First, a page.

Jennifer: We save the world through seed saving. Absolutely.

Any other reflections from this trip?

Trishala: The changing role of civil society in relationship to the new government in Nepal is very important right now. Part of what I saw on this trip is that everyone is trying to figure out how to be in relationship to that system and the regulatory environment of Nepal for all NGOs. There’s a level of civic engagement in Nepal that is really different than most countries I have ever been in, in that many more people really know who their representatives are and have relationships with them. The size of the country enables deep advocacy to happen. So I’m really excited to see how our partners navigate the next couple of years in terms of those political processes and the opportunities for really effective advocacy at all levels of government.

Underneath all of that is a layer of cynicism because there’s a reality of corruption and nepotism, in every country, including the U.S. Part of what’s really hard about this moment is everyone has a really high expectations for the change they want to see and everyone also has really low expectations based on their own kind of personal history with bureaucratic infrastructure.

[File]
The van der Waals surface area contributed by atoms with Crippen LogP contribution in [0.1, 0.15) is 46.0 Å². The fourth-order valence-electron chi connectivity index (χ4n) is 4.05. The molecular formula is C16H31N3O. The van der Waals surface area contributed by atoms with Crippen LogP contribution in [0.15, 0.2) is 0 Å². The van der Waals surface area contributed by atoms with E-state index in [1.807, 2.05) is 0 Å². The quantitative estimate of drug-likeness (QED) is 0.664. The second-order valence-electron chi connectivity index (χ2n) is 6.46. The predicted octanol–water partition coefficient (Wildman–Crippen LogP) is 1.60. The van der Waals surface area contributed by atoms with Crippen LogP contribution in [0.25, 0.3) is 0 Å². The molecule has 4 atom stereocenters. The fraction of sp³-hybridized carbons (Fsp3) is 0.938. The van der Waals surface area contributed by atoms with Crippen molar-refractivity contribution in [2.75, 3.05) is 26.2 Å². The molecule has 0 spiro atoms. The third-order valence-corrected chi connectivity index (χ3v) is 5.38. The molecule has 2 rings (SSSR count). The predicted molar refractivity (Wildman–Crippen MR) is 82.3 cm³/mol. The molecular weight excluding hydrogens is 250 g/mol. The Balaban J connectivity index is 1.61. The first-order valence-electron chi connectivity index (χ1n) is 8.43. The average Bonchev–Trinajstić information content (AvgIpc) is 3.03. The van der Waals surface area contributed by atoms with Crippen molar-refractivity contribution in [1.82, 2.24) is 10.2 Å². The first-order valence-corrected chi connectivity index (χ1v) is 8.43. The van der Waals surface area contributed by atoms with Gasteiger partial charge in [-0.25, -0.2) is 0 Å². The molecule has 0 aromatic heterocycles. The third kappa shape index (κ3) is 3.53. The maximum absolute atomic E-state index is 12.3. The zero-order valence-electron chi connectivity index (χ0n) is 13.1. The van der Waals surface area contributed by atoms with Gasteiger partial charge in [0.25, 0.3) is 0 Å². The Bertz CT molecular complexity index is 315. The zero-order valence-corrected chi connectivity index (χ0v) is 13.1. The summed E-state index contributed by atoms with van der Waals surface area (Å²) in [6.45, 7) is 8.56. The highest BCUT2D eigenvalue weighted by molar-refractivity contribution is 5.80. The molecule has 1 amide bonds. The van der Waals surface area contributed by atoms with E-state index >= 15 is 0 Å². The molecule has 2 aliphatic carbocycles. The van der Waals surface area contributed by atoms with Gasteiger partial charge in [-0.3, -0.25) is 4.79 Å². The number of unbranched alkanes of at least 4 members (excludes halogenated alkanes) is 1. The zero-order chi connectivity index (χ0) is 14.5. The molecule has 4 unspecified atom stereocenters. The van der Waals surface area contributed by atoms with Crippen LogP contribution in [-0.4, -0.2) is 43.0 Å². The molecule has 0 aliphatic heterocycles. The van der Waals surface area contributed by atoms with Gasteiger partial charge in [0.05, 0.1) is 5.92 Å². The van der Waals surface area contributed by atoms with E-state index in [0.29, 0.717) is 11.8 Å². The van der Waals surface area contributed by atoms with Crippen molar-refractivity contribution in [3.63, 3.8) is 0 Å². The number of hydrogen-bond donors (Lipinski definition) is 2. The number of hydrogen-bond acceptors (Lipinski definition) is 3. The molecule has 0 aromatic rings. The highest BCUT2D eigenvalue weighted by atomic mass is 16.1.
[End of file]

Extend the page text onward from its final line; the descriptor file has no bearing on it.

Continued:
For me, what I saw reflected in that process was the same tension I feel as someone in the United States, so dissatisfied with our government right now. But it calls on me to actually become more involved in our government, right? So as a lifetime activist, I’ve always seen the public power structure as something that I need to stand in opposition to.

Now I’m starting to understand that when we’re in such important political times, it’s too easy to just be an opposition. It’s actually more necessary to be in relationship to and to be participating in the change process. Our partners orientation to creating solutions, testing them, refining them and being in right relationship to each other is profoundly inspiring and important for all of us to learn from.